That’s an absolute hatchet job of an article. It’s neither accurate nor fair. It takes facts and misrepresents them in order to push the line the writer wants.
Look at the Gewolb quote. He says that it’s not a good idea to borrow money to buy shares and such behaviour is beyond the pale. The writer of the article then uses this to accuse Monzo of going beyond the pale. The accusation is not there in the source, the connection is made by the writer.
Note also, emotive phrasing, where “Monzo emphasises” the share price rise, rather than “as part of helping people make an informed investment Monzo have provided the necessary information”, say. Also rather buries the fact that equity groups have already invested at that level, so it’s a fair rate.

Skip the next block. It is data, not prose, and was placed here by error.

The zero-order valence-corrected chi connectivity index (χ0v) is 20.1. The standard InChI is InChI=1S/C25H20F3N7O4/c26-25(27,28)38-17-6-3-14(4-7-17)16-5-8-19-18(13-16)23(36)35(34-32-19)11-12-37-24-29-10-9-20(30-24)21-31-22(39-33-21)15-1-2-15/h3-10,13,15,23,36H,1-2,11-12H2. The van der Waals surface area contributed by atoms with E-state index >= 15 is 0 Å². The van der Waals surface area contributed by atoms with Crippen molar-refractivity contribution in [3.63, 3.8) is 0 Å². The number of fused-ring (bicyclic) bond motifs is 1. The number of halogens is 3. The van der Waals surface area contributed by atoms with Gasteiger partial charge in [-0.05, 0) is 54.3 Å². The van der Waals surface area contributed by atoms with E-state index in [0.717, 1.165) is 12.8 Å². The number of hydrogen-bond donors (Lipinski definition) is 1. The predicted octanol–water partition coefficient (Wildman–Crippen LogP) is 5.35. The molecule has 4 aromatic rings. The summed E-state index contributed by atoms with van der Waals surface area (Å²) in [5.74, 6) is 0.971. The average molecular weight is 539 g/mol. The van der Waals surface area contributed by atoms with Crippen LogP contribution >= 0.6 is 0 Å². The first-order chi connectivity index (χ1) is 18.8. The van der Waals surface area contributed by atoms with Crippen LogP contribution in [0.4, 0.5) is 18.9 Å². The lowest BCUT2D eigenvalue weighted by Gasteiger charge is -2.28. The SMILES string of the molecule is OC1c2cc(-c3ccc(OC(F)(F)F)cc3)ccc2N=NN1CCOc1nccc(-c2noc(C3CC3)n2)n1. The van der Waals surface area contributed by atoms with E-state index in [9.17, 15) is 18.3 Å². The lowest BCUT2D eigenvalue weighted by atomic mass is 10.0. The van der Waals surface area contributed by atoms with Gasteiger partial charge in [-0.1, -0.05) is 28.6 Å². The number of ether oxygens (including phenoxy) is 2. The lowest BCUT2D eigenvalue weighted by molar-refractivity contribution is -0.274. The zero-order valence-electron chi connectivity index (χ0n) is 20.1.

Other example of emotive phrasing, saying Monzo is in a ‘scramble’ to offer banking services rather than a less emotive and more accurate phrase like ‘working on’, or something similar.
Cherry-picked quotes from the Monzo forum also. He could’ve just as easily quoted me or others advising people not to put themselves into debt to make an investment.
I’m not sure why Hosking has an axe to grind against Monzo, but that’s all he’s doing here. Fair and unbiased reporting it ain’t.